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Thomas Jefferson made slip in Declaration

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posted on Jul, 2 2010 @ 01:42 PM
Thom as Jefferson made slip in Declaration

WASHINGTON (AP) -- Preservation scientists at the Library of Congress have discovered that Thomas Jefferson, even in the act of declaring independence from England, had trouble breaking free from monarchial rule.

In an early draft of the Declaration of Independence, Jefferson wrote the word "subjects," when he referred to the American public. He then erased that word and replaced it with "citizens," a term he used frequently throughout the final draft.

The Library released news of the struck word for the first time on Friday.

apparently, While Thomas Jefferson drafted the Declaration he inserted the word "subjects" imstead of the word "Citizens" - a Fruedian slip of a most classic nature!

Researchers doing forensics on the original document discovered this as they noticed smudges under the word citizen, indicating that while still wet, Jefferson used his hand to erase the word subjects and then inserted the word citizens in it's place, lol... indicating he still suffered the mindset of being a British subject when he drafted the Declaration.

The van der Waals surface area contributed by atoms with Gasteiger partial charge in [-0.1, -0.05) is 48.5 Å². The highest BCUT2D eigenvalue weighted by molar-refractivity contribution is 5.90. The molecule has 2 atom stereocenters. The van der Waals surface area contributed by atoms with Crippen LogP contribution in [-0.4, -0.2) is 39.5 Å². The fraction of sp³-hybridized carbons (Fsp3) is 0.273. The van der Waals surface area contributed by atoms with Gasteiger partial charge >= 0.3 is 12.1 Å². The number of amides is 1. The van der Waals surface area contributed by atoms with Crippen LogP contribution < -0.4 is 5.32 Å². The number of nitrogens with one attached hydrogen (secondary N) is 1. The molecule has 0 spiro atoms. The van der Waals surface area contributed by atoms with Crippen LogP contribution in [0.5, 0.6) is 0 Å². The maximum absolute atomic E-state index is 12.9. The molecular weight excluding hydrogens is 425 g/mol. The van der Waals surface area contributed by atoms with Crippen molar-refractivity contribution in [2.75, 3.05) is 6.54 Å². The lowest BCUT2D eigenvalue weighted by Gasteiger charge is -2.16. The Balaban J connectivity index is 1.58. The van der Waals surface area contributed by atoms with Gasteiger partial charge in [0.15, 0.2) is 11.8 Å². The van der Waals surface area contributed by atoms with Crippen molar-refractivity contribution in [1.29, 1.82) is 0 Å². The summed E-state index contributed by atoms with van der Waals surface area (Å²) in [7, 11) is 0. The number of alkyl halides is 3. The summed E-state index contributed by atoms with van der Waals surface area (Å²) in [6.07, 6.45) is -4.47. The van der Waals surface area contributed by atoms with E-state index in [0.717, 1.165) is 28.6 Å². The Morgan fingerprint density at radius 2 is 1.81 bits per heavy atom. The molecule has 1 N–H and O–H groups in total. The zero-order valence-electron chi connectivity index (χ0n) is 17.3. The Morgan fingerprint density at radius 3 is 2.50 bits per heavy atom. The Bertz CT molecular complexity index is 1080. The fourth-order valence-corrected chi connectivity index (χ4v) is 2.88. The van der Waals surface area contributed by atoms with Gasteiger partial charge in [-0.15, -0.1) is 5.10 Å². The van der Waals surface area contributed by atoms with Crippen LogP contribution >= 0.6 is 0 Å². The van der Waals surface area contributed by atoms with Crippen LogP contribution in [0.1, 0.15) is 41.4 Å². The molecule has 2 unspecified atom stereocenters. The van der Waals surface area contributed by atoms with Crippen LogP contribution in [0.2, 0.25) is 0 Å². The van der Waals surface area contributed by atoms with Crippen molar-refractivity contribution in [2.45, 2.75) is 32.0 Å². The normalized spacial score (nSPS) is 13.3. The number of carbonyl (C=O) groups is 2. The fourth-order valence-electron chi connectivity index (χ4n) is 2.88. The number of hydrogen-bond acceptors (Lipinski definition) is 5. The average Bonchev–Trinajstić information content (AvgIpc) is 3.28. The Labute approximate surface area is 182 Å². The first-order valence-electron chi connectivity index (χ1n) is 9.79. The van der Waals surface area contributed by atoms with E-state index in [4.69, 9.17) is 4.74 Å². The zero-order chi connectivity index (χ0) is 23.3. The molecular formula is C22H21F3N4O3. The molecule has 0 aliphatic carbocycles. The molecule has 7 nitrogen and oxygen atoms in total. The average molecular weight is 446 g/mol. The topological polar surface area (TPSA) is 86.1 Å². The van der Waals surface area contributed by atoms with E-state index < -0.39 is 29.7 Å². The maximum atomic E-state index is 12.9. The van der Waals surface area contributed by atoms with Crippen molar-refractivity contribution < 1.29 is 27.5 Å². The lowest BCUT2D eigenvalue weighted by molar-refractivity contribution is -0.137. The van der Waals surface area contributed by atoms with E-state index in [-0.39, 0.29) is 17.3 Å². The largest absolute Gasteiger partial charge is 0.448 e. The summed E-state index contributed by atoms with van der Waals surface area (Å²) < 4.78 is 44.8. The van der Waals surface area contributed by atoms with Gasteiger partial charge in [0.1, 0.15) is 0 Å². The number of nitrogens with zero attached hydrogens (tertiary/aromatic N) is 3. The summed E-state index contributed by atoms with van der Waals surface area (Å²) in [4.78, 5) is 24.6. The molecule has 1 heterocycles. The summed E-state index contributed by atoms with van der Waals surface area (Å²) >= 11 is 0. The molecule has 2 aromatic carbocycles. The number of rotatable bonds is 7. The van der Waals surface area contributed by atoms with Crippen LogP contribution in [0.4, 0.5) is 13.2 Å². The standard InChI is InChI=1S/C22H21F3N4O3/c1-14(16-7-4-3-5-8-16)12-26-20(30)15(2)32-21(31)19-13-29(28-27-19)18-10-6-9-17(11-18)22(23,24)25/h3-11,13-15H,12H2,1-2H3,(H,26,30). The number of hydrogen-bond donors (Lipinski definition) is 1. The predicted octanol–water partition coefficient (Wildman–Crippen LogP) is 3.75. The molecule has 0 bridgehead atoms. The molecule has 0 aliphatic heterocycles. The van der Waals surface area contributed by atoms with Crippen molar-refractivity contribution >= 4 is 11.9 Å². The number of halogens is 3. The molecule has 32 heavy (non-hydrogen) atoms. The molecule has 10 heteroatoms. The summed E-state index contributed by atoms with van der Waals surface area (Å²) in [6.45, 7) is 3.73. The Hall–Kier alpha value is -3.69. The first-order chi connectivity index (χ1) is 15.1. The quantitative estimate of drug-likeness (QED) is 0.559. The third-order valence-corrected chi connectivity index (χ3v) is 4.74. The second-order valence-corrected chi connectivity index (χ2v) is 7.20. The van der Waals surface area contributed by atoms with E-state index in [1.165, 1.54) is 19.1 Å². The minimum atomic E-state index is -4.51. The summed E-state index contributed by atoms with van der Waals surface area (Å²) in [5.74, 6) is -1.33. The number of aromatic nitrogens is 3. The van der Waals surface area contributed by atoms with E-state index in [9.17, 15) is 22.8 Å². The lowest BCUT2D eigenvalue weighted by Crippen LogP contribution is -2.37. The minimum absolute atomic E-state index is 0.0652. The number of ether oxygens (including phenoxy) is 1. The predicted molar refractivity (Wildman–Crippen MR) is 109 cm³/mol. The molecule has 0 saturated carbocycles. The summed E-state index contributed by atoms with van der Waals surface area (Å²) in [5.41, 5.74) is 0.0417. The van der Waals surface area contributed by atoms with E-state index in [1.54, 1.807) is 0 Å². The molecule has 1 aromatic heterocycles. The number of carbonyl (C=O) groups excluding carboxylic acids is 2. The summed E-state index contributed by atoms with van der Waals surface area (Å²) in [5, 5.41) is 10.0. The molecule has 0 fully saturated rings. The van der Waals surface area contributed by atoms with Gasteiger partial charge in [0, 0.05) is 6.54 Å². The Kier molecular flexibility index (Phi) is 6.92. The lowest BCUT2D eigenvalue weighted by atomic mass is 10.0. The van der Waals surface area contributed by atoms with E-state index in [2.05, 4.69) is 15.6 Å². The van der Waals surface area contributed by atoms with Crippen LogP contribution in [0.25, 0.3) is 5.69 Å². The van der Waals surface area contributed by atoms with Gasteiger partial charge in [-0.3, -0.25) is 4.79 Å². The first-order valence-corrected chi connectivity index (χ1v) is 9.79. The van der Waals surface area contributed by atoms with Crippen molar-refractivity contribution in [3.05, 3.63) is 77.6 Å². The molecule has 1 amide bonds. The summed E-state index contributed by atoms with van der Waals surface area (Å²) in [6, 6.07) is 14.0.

Thought I'd throw in this little tidbit of humor for people to appreciate.

This article came out today on the AP network. =

[edit on 7/2/2010 by Megiddodiddo]

posted on Jul, 2 2010 @ 01:52 PM
We're still subjects, just to a different King disguised as our Federal Government... do you really own your land when, if you don't pay the "usage fee" (i.e. property taxes) that they can take it from you?

What about your income (you know, they thing you exchange your time and your LIFE for), they take that from you every month and you can't do a thing about it. If you figure out how not to pay, they can take everything you own.

We citizens might have been free for a time, but that time was a long long time in the past. I would argue that we are "subjects" once again.

posted on Jul, 2 2010 @ 01:54 PM
lol well spose after a life of being a subject and that being the norm it could be hard to forge a new country with new ways in this manner.

Heck I have trouble the first month or two when we have a year change....I could imagine he wasn't the only one who made this mistake lol

posted on Jul, 2 2010 @ 01:54 PM
This is just the MSM spin doctors helping you feel better about the NWO agenda.

"See...Jefferson was like this too. Now give me all your rights, all your money and all your children's futures. Cheers!"

posted on Jul, 2 2010 @ 01:57 PM
Under the federal government we're all share-cropping peasants.

We dont own our land. We don't own our labor. Anything we might actually "own" can be and has been taken at gun point at the whim of the federal government.

If TJ was in on it it doesnt make me dislike my share cropper status any less.

posted on Jul, 2 2010 @ 02:33 PM
This is just the TPTB trying to destroy the image of the founding fathers. because they know we are starting to idolize them again.

posted on Jul, 2 2010 @ 02:59 PM
Oh no!